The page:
Foreign Policy Research Institute A Nation Must Think Before it Acts No more talk of ‘bargaining chips’

No more talk of ‘bargaining chips’

Taipei Times

With the inauguration of US President Joe Biden on Wednesday last week, the people and government of Taiwan can breathe a sigh of relief. For the next four years, they will not have to worry about being used as a “bargaining chip” in US-China relations.

Immediately after former US president Donald Trump took office in January 2017, there was a flurry of worry and debate about whether Trump would somehow use Taiwan as a bargaining chip for a better “deal” in his administration’s dealings and negotiations with Beijing. Four years later, the Biden administration has much to achieve when it comes to Taiwan-US relations, but the bargaining chip fears can go away.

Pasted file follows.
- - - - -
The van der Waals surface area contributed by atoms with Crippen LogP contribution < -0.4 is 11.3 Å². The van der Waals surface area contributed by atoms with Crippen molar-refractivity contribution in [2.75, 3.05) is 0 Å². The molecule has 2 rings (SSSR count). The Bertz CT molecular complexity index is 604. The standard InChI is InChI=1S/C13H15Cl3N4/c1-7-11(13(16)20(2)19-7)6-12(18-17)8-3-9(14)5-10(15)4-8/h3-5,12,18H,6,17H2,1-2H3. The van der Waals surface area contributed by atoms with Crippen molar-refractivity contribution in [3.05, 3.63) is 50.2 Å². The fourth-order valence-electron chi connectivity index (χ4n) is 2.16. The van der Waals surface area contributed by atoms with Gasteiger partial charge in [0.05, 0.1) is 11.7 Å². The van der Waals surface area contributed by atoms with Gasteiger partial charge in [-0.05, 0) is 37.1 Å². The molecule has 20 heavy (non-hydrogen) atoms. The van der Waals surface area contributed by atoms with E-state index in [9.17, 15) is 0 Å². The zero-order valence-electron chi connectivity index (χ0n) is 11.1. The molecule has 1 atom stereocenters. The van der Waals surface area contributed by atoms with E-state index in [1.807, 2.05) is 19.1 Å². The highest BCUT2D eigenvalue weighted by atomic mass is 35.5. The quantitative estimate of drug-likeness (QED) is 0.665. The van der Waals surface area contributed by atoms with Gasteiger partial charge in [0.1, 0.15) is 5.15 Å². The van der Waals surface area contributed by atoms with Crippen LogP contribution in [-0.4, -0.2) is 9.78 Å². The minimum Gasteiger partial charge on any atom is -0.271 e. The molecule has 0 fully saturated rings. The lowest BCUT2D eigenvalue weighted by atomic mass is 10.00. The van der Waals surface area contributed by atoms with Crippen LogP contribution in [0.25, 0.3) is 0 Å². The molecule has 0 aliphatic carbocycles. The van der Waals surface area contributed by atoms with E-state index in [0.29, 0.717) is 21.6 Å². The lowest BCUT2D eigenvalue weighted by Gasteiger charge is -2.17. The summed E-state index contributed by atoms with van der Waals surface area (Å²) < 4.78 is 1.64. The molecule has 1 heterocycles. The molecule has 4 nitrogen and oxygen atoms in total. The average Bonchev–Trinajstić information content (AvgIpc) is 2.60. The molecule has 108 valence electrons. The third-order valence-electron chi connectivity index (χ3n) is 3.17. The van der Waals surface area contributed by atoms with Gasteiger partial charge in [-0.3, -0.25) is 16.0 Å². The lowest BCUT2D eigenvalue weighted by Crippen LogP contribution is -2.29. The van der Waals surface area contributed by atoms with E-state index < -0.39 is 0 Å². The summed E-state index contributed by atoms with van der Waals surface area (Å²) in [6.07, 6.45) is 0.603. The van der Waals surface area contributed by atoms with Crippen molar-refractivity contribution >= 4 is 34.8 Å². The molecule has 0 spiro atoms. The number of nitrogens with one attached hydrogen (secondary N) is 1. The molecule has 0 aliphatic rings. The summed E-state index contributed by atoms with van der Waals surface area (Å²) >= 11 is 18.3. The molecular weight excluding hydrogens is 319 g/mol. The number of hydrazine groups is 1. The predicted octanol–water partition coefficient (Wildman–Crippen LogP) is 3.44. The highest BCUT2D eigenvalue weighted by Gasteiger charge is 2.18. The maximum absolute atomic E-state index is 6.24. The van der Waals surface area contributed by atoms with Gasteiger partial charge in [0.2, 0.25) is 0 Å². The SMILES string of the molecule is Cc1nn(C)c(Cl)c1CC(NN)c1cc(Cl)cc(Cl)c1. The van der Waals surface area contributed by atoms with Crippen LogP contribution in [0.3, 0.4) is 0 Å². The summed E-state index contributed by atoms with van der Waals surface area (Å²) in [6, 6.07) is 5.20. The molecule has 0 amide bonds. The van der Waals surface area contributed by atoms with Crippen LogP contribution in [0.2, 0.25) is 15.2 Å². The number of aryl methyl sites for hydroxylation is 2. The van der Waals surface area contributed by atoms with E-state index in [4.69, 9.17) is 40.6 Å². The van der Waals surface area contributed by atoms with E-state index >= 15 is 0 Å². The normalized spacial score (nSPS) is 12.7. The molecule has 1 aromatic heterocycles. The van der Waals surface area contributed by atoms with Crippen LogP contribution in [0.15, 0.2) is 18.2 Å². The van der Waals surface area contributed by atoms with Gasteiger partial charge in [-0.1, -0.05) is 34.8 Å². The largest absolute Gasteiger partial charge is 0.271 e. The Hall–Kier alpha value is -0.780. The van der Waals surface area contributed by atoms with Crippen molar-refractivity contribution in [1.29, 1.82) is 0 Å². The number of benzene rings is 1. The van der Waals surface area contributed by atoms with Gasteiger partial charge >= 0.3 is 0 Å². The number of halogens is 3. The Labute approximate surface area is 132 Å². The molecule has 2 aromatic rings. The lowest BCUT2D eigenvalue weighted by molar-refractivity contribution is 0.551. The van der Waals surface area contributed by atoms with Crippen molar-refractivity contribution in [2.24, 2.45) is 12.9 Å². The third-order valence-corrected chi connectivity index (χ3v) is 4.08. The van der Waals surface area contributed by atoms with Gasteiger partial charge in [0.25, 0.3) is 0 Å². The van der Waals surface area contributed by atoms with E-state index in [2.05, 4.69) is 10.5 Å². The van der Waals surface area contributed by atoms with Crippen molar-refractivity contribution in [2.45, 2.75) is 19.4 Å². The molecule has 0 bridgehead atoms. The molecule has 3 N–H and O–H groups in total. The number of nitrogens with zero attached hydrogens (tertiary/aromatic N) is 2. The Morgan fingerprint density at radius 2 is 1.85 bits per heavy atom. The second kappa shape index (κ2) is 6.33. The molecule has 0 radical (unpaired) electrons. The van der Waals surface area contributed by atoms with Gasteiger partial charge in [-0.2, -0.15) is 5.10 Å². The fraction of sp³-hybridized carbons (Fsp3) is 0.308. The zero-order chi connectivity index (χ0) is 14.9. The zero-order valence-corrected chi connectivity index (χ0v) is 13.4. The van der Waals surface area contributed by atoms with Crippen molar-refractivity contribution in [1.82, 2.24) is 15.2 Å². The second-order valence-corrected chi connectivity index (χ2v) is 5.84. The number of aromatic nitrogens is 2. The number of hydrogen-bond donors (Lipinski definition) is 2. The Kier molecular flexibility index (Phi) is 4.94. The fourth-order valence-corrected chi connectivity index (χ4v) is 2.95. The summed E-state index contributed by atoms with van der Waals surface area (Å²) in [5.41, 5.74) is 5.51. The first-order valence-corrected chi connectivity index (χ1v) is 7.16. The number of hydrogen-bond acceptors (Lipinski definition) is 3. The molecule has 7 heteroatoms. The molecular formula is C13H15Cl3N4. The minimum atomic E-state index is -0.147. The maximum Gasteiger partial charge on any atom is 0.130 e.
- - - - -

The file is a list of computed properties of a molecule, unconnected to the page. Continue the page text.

Would Trump use Taiwan as a bargaining chip in trade negotiations? Would Trump give China a free pass over military escalation? These questions and others undoubtedly kept government officials in Taipei up at night.

The pages of the Taipei Times and other newspapers consistently had articles wondering whether and how Taiwan could be used as bargaining chip. Whenever there was a development over the US-China trade dispute, the next conversation was almost always about how Taiwan might be used as a bargaining chip.

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